- Bordeaux’s trade share is the highest in Europe and the lowest in the US year-to-date.
- Burgundy’s trade share is the highest in Asia and the lowest in Europe.
- Italy, California, the Rhône and Champagne have benefited from US buying.
Liv-ex, the global marketplace for the wine trade, currently has over 530 members across 43 countries. The buying patterns of these merchant members differ depending on their location, which in turn influences the total make-up of the secondary fine wine market.
The following post takes a deeper look at each major buying region to establish which wines dominate in each region.
Bordeaux and Burgundy take equal share in the UK market
The UK, which remains the biggest player on the secondary market for fine wine, has been subject to the greatest diversification. Over 6,420 different wines (measured as LWIN11s) have been bought by UK wine merchants so far this year.
The UK market has shown an equal fondness of Burgundy and Bordeaux in 2021, based on the total value of wine traded. Burgundy has taken 29.3% of the total trade share versus 29.8% for Bordeaux. But this has not always been the case. Just five years ago, Bordeaux accounted for 69.2% of trade by value, while Burgundy stood at 9.8%.
Champagne has been the third most traded region by value at 9.4%. Demand for Tuscany (8.6%) has outweighted that for Piedmont (4.8%) in the UK.
The ‘others’ which have taken a 5.8% share in 2021 have been led by Spain (0.9%), the UK itself (0.6%), Australia (0.5%), and Germany (0.4%).
Italy, California and Champagne dominate in the US
Compared with other markets, the US has placed much stronger emphasis on Italy (24.3%), California (11.1%), Champagne (9.5%) and the Rhône (8.1%). Indeed, these regions have achieved their highest share of the trade in the US, which has also been the second biggest buying region overall.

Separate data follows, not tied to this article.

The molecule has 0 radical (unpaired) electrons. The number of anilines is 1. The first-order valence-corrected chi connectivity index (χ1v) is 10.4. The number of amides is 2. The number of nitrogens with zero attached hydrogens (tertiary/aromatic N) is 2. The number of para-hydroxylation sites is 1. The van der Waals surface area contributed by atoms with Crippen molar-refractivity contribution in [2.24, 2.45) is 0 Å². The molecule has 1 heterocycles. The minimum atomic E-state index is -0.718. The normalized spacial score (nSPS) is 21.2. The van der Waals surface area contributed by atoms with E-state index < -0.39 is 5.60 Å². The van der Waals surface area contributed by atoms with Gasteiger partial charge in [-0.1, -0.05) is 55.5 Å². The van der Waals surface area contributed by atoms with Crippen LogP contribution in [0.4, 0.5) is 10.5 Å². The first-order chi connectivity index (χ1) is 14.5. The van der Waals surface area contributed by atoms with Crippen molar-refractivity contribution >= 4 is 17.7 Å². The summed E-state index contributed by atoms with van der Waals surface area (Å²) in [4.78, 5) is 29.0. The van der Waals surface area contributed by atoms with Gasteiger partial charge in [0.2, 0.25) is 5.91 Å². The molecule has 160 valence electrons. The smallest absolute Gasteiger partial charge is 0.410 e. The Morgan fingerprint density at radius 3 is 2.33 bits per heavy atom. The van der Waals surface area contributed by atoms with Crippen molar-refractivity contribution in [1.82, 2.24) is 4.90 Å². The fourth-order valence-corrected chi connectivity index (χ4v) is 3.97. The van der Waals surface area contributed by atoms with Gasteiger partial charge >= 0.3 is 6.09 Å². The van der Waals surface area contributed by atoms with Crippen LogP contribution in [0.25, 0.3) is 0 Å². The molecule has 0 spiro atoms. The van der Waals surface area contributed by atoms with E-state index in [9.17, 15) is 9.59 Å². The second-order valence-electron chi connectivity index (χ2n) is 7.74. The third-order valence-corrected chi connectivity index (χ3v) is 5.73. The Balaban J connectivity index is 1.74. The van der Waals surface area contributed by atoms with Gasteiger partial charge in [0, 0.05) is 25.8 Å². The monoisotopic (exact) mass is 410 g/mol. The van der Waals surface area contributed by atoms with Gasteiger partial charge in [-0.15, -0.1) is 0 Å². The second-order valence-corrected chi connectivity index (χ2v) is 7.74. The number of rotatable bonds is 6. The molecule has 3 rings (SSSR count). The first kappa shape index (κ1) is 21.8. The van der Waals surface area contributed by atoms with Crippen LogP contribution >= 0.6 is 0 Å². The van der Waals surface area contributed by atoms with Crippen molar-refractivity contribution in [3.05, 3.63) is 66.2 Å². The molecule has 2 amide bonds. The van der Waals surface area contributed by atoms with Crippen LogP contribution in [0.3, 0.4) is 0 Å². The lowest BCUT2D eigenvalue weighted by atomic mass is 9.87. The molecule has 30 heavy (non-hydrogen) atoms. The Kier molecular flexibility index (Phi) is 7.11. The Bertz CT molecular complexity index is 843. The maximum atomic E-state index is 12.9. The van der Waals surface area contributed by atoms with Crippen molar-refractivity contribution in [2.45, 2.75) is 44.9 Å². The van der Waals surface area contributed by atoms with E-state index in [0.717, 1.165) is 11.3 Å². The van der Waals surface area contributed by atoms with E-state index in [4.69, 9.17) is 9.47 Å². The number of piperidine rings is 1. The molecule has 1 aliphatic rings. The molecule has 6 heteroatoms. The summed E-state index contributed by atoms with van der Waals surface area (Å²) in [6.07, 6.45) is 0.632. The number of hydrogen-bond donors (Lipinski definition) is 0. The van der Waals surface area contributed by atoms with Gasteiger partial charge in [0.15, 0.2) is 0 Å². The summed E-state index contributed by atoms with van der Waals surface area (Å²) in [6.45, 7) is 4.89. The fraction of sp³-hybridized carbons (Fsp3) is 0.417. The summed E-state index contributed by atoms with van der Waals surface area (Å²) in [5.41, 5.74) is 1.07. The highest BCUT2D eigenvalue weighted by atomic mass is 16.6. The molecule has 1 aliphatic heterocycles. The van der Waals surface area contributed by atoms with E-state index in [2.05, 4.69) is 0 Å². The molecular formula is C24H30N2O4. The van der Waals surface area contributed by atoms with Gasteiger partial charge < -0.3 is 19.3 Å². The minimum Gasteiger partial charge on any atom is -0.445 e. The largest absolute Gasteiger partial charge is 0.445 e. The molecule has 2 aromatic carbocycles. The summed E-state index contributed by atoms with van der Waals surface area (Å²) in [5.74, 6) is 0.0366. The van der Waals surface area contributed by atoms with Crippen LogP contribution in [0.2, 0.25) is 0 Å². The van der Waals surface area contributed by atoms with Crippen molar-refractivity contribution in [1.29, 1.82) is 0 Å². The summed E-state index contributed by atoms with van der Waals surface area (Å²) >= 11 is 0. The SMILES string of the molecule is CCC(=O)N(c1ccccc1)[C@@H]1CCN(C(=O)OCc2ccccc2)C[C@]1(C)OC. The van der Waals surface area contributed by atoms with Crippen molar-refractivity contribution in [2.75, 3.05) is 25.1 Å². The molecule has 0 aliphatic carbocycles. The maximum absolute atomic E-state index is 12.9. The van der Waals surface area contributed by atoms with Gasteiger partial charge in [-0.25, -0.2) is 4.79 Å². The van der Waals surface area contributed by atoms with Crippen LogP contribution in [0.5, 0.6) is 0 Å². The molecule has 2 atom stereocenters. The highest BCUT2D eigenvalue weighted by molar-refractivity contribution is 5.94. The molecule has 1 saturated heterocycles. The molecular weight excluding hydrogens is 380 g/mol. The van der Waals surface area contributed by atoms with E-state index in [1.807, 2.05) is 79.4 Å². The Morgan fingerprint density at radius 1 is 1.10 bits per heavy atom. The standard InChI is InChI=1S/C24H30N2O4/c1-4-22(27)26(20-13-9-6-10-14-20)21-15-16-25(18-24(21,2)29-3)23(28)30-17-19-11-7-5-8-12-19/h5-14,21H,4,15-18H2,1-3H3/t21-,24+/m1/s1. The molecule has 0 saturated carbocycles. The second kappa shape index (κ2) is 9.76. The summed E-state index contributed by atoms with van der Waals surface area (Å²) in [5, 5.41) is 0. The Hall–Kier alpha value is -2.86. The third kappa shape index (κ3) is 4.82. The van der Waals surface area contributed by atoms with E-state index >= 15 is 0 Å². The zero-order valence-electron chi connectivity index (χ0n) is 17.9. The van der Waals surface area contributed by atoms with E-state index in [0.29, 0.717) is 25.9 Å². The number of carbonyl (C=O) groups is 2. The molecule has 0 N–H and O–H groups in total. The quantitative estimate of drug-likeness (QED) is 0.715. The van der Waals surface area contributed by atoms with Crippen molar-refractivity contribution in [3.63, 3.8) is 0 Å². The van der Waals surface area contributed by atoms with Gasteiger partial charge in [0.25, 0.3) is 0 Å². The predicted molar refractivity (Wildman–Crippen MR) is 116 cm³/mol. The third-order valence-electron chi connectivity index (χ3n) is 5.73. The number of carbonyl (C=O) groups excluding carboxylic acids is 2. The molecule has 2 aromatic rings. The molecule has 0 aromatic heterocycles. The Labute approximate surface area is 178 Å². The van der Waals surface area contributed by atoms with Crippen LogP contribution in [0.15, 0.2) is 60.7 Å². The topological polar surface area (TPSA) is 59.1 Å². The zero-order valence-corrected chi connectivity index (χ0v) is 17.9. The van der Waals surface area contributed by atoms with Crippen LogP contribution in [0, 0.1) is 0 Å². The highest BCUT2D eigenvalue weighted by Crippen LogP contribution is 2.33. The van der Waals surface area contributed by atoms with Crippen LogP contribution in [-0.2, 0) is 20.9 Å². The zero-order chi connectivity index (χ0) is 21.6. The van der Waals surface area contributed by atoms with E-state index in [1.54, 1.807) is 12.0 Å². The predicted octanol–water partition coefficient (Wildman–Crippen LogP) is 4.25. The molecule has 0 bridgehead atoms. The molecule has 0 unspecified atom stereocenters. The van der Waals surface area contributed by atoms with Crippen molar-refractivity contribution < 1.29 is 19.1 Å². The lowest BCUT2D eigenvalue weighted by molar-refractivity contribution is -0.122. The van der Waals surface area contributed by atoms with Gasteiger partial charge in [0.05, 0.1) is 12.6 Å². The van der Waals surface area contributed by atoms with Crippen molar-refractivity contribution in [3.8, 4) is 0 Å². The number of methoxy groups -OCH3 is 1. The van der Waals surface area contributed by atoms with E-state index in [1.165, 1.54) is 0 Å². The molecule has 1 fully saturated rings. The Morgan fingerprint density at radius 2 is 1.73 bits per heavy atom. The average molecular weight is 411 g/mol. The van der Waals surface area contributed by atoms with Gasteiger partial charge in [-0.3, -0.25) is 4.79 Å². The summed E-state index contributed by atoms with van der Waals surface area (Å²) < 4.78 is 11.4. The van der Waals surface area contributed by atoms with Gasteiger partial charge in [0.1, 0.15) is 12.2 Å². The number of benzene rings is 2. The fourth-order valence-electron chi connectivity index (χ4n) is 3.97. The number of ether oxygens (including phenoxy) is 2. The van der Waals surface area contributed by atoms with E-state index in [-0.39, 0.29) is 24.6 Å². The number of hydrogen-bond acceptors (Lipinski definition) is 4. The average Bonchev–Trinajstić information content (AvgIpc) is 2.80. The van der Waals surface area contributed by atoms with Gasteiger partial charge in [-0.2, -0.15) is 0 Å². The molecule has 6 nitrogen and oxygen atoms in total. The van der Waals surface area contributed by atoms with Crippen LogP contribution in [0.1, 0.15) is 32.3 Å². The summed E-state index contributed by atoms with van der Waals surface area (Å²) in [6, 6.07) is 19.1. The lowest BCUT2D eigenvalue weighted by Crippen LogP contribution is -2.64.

Bordeaux and Burgundy, meanwhile, have accounted for less than half of the total trade by value in the US. The two region’s combined trade this year has been just 41.9%.
Burgundy’s trade share is highest in Asia
Asia, which has traditionally focused on Bordeaux, has been increasingly buying Burgundy. The region has achieved a record 30.3% of trade by value in Asia so far this year, a level higher than in other markets.
As in the UK, Champagne has been the third most traded region. But the presence of Italian fine wines has been less pronounced than elsewhere. Piedmont in particular has only taken 1.8% of trade by value.
Californian wines have been gaining ground, with the region’s trade share rising from 1.6% in 2016 to 5.2% in Asia so far this year.
The smaller countries that Asia has been after include Australia (0.9%), Spain (0.9%) and Chile (0.4%).
Bordeaux still reigns in Europe
European buying patters have been more traditional and the market has been broadening at a slower pace.
Bordeaux still has unchallenged supremacy at 72.1% of the total trade by value, compared to 9.5% for Burgundy. At 5.9%, Tuscany is the third most traded region, thanks to strong demand for the Super Tuscans.
Piedmont, California and the Rhône, which are clear US favourites, have accounted for less than 2% of trade each in Europe.
Which have been the most searched for wines across these main buying regions? Find out here.
Liv-ex analysis is drawn from the world’s most comprehensive database of fine wine prices. The data reflects the real time activity of Liv-ex’s 530+ merchant members from across the globe. Together they represent the largest pool of liquidity in the world – currently £80m of bids and offers across 16,000 wines. Independent data, direct from the market.
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